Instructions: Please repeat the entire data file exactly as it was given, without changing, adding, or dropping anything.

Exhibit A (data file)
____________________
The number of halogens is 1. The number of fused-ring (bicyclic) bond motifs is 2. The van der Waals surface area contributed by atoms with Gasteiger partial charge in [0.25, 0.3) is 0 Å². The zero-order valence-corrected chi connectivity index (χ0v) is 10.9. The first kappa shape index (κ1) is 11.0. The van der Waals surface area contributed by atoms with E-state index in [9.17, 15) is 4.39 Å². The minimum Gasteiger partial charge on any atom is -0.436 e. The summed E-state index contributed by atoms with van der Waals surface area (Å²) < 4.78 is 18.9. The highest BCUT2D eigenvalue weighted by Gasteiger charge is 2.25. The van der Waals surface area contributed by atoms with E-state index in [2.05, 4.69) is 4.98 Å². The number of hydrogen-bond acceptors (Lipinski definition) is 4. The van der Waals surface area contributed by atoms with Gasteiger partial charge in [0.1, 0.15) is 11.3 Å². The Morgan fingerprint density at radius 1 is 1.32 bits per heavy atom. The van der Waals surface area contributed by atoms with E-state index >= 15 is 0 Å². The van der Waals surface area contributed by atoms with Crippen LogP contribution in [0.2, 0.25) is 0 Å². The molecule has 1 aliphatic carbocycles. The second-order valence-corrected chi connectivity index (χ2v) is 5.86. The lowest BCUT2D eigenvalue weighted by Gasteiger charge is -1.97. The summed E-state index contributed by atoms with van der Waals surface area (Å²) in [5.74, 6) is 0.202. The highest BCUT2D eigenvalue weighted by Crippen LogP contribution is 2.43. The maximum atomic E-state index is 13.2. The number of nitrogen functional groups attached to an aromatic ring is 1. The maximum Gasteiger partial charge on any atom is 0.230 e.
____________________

The number of halogens is 1. The number of fused-ring (bicyclic) bond motifs is 2. The van der Waals surface area contributed by atoms with Gasteiger partial charge in [0.25, 0.3) is 0 Å². The zero-order valence-corrected chi connectivity index (χ0v) is 10.9. The first kappa shape index (κ1) is 11.0. The van der Waals surface area contributed by atoms with E-state index in [9.17, 15) is 4.39 Å². The minimum Gasteiger partial charge on any atom is -0.436 e. The summed E-state index contributed by atoms with van der Waals surface area (Å²) < 4.78 is 18.9. The highest BCUT2D eigenvalue weighted by Gasteiger charge is 2.25. The van der Waals surface area contributed by atoms with E-state index in [2.05, 4.69) is 4.98 Å². The number of hydrogen-bond acceptors (Lipinski definition) is 4. The van der Waals surface area contributed by atoms with Gasteiger partial charge in [0.1, 0.15) is 11.3 Å². The Morgan fingerprint density at radius 1 is 1.32 bits per heavy atom. The van der Waals surface area contributed by atoms with E-state index >= 15 is 0 Å². The van der Waals surface area contributed by atoms with Crippen LogP contribution in [0.2, 0.25) is 0 Å². The molecule has 1 aliphatic carbocycles. The second-order valence-corrected chi connectivity index (χ2v) is 5.86. The lowest BCUT2D eigenvalue weighted by Gasteiger charge is -1.97. The summed E-state index contributed by atoms with van der Waals surface area (Å²) in [5.74, 6) is 0.202. The highest BCUT2D eigenvalue weighted by Crippen LogP contribution is 2.43. The maximum atomic E-state index is 13.2. The number of nitrogen functional groups attached to an aromatic ring is 1. The maximum Gasteiger partial charge on any atom is 0.230 e.